# Calculate Monthly Interest

Updated May 16, 2016

Knowing how to calculate interest month-by-month is an essential skill. You’ll often see interest rates quoted as an annual percentage. but sometimes it’s more helpful to know exactly how much that adds up to in dollars and cents. Whether you’re paying interest on a loan or earning interest on a savings account, the process of converting from an annual rate to a monthly interest rate is the same.

### Divide by 12

To calculate a monthly interest rate, divide the annual rate by 12 to account for the 12 months in every year.

This is shown in Step 4 of the example below.

**Example:** assume you pay interest monthly at 10% per year. What is your monthly interest rate and how much will you pay (or earn) on $100?

- Convert the annual rate from percentage to decimal format (by dividing by 100)
- 10/100 0.1 monthly
- Divide the annual rate by 12
- .10 / 12 .0083
- Calculate the monthly interest on $100
- .0083 x $100 $0.83
- Convert the monthly rate in decimal format back to a percentage (by multiplying by 100)
- .0083 x 100 0.83% annually

### More Details

The example above is the most basic way to calculate monthly interest rates and costs *for a single month*. But you might want a bigger-picture view of your finances. With many loans, your loan balance changes every month:

**With auto, home, and personal loans**. you gradually pay down your balance over time, usually ending up with a lower balance each month. That process is called amortization, and an amortization table helps you calculate (and shows you) exactly how much you pay in interest every month.

Over time, you’ll notice that your monthly interest costs decrease – and the amount that goes towards your loan balance *increases* .

Home loans can be complicated, so it’s best to use an amortization schedule to understand your interest costs.

You might know the APR on your mortgage, but APR can contain additional costs besides interest costs (such as closing costs).

**With credit cards,** you can add new charges and pay off debt numerous times throughout the month. That can make calculations cumbersome, but it’s still worth knowing how your monthly interest adds up. In many cases, you’ll use an *average daily balance* . which is the sum of each day’s balance divided by the number of days in each month (and the finance charge is calculated using the average daily balance). In other cases, interest is charged daily (so you calculate a daily interest rate – not a monthly rate).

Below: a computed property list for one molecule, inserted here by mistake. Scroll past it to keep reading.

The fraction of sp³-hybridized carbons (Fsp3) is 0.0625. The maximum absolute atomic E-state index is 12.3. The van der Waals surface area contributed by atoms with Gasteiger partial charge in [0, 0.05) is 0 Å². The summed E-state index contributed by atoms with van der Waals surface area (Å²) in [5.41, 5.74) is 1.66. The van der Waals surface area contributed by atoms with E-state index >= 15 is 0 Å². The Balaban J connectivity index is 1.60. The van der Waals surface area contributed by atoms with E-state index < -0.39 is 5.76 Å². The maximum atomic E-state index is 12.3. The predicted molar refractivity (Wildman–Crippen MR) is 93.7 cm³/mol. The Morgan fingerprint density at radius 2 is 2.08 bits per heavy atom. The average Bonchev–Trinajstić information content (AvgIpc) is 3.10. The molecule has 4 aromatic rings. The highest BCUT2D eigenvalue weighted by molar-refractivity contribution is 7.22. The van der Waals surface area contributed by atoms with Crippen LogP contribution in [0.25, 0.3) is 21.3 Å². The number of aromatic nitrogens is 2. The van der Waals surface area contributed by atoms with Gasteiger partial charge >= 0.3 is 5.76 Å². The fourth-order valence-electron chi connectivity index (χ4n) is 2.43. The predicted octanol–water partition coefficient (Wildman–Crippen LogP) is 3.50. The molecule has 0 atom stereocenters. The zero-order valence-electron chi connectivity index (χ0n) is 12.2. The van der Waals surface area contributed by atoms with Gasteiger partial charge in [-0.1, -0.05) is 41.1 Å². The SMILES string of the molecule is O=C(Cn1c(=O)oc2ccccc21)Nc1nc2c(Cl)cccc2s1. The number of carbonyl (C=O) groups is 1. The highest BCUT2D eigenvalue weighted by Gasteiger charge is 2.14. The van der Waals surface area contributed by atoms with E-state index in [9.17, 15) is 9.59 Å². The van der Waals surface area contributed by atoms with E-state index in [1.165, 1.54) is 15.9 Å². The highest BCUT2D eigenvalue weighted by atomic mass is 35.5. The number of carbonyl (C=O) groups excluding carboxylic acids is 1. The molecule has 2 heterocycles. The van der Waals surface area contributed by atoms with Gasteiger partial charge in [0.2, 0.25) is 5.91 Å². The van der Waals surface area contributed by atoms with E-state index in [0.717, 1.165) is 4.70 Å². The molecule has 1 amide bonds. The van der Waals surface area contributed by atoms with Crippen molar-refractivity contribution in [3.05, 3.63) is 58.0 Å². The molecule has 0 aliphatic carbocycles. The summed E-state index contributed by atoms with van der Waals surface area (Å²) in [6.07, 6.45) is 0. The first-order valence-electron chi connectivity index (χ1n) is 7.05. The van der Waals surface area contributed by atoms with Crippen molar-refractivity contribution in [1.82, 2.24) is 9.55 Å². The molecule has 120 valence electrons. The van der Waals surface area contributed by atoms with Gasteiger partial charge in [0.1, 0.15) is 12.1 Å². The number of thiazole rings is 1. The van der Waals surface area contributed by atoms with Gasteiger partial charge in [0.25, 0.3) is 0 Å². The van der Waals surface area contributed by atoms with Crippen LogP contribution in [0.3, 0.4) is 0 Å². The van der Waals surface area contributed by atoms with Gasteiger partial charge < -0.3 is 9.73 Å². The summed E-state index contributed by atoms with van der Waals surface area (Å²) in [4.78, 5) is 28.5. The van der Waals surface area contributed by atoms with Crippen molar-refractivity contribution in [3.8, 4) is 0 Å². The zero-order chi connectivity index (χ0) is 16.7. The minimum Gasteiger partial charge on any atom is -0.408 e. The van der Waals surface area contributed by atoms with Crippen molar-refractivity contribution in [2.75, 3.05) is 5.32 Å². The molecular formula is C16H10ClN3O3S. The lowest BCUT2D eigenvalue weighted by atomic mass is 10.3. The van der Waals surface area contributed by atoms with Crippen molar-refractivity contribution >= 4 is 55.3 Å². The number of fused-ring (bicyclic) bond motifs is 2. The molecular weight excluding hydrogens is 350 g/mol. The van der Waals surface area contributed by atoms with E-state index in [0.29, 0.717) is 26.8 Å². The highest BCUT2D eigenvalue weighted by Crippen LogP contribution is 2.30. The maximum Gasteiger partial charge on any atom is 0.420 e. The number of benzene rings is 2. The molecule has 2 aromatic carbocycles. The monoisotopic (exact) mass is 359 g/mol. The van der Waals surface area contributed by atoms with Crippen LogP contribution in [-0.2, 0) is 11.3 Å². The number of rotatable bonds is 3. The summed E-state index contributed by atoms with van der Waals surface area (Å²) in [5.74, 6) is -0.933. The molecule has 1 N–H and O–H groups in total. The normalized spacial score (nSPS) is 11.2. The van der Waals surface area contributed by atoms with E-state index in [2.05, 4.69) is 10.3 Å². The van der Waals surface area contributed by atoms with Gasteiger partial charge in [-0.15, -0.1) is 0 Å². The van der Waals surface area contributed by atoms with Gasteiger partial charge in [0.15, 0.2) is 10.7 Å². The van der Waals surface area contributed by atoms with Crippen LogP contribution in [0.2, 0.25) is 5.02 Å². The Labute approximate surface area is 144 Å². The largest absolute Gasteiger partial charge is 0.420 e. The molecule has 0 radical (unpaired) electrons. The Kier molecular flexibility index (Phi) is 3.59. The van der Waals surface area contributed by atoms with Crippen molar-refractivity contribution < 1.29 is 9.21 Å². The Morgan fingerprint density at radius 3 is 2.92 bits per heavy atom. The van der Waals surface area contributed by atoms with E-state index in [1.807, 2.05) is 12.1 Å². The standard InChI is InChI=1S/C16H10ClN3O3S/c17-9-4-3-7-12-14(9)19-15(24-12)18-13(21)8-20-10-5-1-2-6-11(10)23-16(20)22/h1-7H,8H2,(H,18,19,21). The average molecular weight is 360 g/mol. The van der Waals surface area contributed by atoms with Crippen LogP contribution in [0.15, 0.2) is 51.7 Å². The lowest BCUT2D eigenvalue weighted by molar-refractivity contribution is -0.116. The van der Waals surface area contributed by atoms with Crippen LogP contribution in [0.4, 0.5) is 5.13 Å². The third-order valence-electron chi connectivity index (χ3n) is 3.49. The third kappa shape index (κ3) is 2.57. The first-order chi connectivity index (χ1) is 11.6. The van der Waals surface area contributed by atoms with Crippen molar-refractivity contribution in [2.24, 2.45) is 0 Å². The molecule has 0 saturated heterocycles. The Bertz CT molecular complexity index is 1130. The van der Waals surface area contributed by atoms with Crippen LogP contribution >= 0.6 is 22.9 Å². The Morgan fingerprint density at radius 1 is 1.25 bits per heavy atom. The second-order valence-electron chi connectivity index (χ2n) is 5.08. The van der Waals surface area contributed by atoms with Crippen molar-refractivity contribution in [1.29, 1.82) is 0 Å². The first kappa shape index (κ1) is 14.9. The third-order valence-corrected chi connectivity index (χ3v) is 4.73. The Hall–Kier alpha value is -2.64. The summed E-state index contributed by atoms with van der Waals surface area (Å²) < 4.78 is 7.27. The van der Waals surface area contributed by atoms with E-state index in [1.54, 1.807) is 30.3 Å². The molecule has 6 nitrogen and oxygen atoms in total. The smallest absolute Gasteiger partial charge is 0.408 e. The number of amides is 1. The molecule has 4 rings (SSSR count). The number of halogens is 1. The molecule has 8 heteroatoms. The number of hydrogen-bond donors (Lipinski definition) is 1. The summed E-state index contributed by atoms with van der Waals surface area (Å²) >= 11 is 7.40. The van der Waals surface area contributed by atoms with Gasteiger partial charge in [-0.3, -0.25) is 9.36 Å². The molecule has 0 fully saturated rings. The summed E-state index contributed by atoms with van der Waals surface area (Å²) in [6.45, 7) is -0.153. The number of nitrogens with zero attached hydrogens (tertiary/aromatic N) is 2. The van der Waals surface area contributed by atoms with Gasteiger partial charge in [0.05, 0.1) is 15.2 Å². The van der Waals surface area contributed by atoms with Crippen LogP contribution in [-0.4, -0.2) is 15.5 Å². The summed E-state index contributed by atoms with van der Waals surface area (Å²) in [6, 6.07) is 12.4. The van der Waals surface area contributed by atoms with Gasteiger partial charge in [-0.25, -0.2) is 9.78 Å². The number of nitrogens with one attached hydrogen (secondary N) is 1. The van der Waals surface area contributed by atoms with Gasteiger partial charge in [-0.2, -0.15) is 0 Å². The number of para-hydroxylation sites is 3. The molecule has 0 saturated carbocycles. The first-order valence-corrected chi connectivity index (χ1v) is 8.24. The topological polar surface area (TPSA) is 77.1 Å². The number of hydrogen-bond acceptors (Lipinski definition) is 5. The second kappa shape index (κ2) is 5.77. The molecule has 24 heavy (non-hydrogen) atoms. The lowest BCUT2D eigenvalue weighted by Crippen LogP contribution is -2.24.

For an example of how monthly interest charges and payments affect your credit card balance, see this tutorial .

**With bank accounts**. interest might be credited to your account monthly, daily, or quarterly. You’d use the same calculation to convert to a monthly interest rate and multiply the rate by your account balance. Be sure to use the interest *rate* in your calculations – not the annual percentage yield (APY) .

APY accounts for compounding, and will give an inaccurate result (unless you just want to know your annual earnings on a savings account with no additions or withdrawals).

### Periodic Rates

As you can see, interest can be calculated monthly, daily, annually, or over any other time period. Whatever time period is used, the rate you’ll use for calculations is called the *periodic interest rate*. You’ll most often see rates quoted in terms of an annual rate, so you’ll need to convert to whatever periodic rate matches your financial product.

Converting to a daily rate is similar to converting to a monthly interest rate. Instead of dividing by 12 for a monthly rate, you’ll divide by 360 (or 365, depending on your bank) for a daily rate.

Now that you know how much you’re paying each month, you can see how much you’d save by paying off debt early .